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Performing EnglishnessIdentity and politics in a contemporary folk resurgence$
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Trish Winter and Simon Keegan-Phipps

Print publication date: 2015

Print ISBN-13: 9780719097300

Published to Manchester Scholarship Online: January 2016

DOI: 10.7228/manchester/9780719097300.001.0001

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PRINTED FROM MANCHESTER SCHOLARSHIP ONLINE (www.manchester.universitypressscholarship.com). (c) Copyright Manchester University Press, 2021. All Rights Reserved. An individual user may print out a PDF of a single chapter of a monograph in MSO for personal use.date: 24 July 2021

The folk industry

The folk industry

Chapter:
(p.25) 2 The folk industry
Source:
Performing Englishness
Author(s):

Trish Winter

Simon Keegan-Phipps

Publisher:
Manchester University Press
DOI:10.7228/manchester/9780719097300.003.0002

The first of the three chapters that make up Part I (Contemporary English Folk), this chapter explores the specific relationships between the current resurgence of the English folk arts and matters of professionalisation and commercialisation. It begins by charting these relationships in the recent history of the English folk arts. It then looks in more detail at the contemporary folk industry, which is broken down into intersecting areas of activity: fundraising and philanthropy; education; publicity, marketing and promotion; and engagement with broadcast media. There follows a brief discussion of a case study – the Magpie’s Nest folk club – and the chapter ends by concluding that the contemporary folk industry inculcates reconciliation of the apparently contradictory elements of philanthropic, DIY activism and professional commerce.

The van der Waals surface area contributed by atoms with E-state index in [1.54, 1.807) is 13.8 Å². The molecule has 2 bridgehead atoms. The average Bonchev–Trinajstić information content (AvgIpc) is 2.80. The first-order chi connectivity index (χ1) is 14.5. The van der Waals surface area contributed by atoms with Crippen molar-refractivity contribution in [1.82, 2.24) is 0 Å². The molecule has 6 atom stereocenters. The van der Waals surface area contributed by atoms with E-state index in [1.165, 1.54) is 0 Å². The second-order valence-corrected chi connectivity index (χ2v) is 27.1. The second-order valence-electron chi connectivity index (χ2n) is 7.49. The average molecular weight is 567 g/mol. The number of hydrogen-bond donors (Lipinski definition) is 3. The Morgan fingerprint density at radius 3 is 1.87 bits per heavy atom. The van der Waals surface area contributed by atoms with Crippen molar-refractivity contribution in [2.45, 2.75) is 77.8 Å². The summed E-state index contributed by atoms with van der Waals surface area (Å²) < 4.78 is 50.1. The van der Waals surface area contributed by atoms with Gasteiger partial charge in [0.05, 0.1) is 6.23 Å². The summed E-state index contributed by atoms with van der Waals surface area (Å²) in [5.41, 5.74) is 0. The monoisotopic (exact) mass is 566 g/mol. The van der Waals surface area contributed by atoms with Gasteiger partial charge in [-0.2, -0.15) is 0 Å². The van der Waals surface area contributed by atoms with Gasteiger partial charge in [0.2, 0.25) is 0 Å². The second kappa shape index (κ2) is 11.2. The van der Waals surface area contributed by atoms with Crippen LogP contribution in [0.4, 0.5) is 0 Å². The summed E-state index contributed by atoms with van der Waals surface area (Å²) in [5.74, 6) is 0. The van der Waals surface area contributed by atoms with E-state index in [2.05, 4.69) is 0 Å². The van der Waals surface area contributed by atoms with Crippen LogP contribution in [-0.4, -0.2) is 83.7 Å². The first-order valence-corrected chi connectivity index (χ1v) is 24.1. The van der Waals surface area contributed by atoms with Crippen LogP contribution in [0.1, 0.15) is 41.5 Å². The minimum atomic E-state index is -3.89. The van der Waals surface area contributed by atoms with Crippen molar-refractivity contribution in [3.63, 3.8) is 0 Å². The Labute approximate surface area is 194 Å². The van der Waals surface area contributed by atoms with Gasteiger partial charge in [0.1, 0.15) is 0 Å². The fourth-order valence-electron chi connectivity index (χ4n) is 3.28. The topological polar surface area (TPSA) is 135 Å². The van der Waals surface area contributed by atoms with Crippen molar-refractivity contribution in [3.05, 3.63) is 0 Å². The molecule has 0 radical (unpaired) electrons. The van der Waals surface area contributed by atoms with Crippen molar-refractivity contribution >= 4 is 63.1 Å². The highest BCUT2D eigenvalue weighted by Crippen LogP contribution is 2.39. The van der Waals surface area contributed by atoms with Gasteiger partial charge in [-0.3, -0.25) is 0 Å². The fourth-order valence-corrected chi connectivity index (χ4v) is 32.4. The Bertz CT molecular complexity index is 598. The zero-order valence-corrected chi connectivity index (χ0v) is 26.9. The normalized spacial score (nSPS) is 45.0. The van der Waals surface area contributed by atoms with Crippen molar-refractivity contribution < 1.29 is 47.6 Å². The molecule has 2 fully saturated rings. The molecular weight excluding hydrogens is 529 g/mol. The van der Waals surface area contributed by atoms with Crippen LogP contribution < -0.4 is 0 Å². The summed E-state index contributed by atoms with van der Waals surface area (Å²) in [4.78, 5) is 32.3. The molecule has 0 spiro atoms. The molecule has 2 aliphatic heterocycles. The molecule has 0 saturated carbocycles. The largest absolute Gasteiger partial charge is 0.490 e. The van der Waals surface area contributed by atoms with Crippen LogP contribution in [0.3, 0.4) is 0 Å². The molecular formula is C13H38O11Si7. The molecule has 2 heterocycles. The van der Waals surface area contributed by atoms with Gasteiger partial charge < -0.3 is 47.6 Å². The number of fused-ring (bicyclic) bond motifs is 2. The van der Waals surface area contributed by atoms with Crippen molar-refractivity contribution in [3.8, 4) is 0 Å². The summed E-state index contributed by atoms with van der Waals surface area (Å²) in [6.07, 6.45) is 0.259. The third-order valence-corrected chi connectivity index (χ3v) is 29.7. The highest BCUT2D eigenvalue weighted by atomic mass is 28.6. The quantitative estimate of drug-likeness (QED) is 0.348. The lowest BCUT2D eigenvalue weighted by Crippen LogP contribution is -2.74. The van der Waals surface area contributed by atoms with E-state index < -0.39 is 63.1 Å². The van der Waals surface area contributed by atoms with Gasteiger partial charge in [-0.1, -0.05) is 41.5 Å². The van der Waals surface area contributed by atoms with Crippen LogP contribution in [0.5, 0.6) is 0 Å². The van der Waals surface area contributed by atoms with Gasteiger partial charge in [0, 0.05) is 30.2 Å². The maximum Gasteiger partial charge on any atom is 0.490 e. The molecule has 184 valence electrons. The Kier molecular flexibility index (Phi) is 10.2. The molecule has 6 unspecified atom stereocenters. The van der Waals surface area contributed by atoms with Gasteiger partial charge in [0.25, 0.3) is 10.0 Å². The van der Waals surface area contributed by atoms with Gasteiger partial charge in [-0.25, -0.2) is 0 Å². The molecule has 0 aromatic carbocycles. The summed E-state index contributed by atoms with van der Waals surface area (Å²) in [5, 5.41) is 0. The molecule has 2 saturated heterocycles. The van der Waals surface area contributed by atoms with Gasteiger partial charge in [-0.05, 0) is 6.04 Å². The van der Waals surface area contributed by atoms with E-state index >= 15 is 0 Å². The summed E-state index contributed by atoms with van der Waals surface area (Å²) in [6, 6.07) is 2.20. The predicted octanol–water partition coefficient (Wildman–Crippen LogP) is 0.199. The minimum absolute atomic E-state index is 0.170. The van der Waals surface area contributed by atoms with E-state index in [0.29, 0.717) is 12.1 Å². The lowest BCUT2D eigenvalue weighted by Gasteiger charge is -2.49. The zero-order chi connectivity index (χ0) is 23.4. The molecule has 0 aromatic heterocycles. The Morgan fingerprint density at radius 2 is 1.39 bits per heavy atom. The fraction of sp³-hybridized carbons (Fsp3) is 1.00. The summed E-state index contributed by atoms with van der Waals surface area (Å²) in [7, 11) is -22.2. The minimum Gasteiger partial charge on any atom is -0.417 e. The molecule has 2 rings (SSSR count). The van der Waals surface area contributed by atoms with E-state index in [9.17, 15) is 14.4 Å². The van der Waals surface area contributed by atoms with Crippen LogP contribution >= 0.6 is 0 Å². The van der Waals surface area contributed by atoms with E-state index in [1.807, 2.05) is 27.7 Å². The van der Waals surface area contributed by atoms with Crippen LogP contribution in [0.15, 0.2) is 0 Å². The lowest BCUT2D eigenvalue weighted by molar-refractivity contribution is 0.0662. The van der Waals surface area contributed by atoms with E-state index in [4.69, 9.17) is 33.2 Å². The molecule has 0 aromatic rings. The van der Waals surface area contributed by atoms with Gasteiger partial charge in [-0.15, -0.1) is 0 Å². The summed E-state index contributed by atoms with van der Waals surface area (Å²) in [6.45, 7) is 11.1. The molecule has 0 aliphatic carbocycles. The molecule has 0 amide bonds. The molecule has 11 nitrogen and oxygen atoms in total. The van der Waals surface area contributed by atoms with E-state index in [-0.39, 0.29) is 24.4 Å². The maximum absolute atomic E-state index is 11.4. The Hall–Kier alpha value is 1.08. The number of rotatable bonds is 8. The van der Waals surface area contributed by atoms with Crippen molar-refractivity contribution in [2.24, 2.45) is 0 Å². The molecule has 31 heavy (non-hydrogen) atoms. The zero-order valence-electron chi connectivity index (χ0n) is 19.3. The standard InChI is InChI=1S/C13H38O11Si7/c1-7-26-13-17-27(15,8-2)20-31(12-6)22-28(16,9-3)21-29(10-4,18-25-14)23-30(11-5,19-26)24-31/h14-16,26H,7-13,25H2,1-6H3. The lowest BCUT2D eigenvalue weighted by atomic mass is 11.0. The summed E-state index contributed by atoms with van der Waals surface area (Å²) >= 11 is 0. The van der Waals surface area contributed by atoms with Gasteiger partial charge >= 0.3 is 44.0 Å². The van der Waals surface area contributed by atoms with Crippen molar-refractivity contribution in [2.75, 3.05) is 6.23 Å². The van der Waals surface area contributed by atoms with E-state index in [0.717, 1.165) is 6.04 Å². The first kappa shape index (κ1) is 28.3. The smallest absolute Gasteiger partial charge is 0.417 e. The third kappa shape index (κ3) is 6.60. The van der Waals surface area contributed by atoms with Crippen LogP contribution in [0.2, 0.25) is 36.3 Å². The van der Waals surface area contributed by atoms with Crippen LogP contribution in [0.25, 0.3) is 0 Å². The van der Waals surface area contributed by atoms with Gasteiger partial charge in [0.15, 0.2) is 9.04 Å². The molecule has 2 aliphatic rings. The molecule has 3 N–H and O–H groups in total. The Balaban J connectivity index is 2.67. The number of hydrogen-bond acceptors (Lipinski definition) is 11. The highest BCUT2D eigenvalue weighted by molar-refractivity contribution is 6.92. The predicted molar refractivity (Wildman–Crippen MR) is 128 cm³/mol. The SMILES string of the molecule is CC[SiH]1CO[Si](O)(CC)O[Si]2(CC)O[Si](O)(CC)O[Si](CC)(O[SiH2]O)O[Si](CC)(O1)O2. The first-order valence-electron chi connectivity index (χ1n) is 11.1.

Keywords:   Folk music, Industry, Commercialisation, Professionalisation, Activism, Philanthropy

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